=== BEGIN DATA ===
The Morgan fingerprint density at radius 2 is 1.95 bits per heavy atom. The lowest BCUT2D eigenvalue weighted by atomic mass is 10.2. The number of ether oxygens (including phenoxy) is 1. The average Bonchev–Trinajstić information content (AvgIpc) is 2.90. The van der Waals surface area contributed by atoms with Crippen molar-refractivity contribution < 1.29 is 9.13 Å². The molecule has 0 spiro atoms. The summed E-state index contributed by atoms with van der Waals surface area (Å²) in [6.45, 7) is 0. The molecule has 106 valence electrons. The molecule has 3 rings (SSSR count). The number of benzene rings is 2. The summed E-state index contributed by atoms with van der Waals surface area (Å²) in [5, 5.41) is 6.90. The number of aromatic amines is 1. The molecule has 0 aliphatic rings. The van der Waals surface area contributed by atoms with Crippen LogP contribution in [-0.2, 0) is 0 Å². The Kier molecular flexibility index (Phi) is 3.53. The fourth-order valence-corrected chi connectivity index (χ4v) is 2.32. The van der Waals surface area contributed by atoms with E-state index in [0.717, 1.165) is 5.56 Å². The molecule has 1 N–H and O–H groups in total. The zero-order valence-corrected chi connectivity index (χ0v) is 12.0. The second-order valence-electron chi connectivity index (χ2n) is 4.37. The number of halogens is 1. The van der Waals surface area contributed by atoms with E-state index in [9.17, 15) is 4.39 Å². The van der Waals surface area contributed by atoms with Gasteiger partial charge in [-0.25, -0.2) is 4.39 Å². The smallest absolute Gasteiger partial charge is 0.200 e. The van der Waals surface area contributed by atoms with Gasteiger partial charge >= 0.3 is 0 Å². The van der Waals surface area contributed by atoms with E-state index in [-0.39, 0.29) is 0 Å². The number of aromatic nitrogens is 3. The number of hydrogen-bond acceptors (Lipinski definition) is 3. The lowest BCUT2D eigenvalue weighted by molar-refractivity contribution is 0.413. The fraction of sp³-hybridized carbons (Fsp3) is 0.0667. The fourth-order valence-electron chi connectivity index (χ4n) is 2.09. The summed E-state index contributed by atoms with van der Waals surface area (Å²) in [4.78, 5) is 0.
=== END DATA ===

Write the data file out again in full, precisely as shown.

The Morgan fingerprint density at radius 2 is 1.95 bits per heavy atom. The lowest BCUT2D eigenvalue weighted by atomic mass is 10.2. The number of ether oxygens (including phenoxy) is 1. The average Bonchev–Trinajstić information content (AvgIpc) is 2.90. The van der Waals surface area contributed by atoms with Crippen molar-refractivity contribution < 1.29 is 9.13 Å². The molecule has 0 spiro atoms. The summed E-state index contributed by atoms with van der Waals surface area (Å²) in [6.45, 7) is 0. The molecule has 106 valence electrons. The molecule has 3 rings (SSSR count). The number of benzene rings is 2. The summed E-state index contributed by atoms with van der Waals surface area (Å²) in [5, 5.41) is 6.90. The number of aromatic amines is 1. The molecule has 0 aliphatic rings. The van der Waals surface area contributed by atoms with Crippen LogP contribution in [-0.2, 0) is 0 Å². The Kier molecular flexibility index (Phi) is 3.53. The fourth-order valence-corrected chi connectivity index (χ4v) is 2.32. The van der Waals surface area contributed by atoms with E-state index in [0.717, 1.165) is 5.56 Å². The molecule has 1 N–H and O–H groups in total. The zero-order valence-corrected chi connectivity index (χ0v) is 12.0. The second-order valence-electron chi connectivity index (χ2n) is 4.37. The number of halogens is 1. The van der Waals surface area contributed by atoms with E-state index in [9.17, 15) is 4.39 Å². The van der Waals surface area contributed by atoms with Gasteiger partial charge in [-0.25, -0.2) is 4.39 Å². The smallest absolute Gasteiger partial charge is 0.200 e. The van der Waals surface area contributed by atoms with Gasteiger partial charge >= 0.3 is 0 Å². The van der Waals surface area contributed by atoms with E-state index in [-0.39, 0.29) is 0 Å². The number of aromatic nitrogens is 3. The number of hydrogen-bond acceptors (Lipinski definition) is 3. The lowest BCUT2D eigenvalue weighted by molar-refractivity contribution is 0.413. The fraction of sp³-hybridized carbons (Fsp3) is 0.0667. The fourth-order valence-electron chi connectivity index (χ4n) is 2.09. The summed E-state index contributed by atoms with van der Waals surface area (Å²) in [4.78, 5) is 0.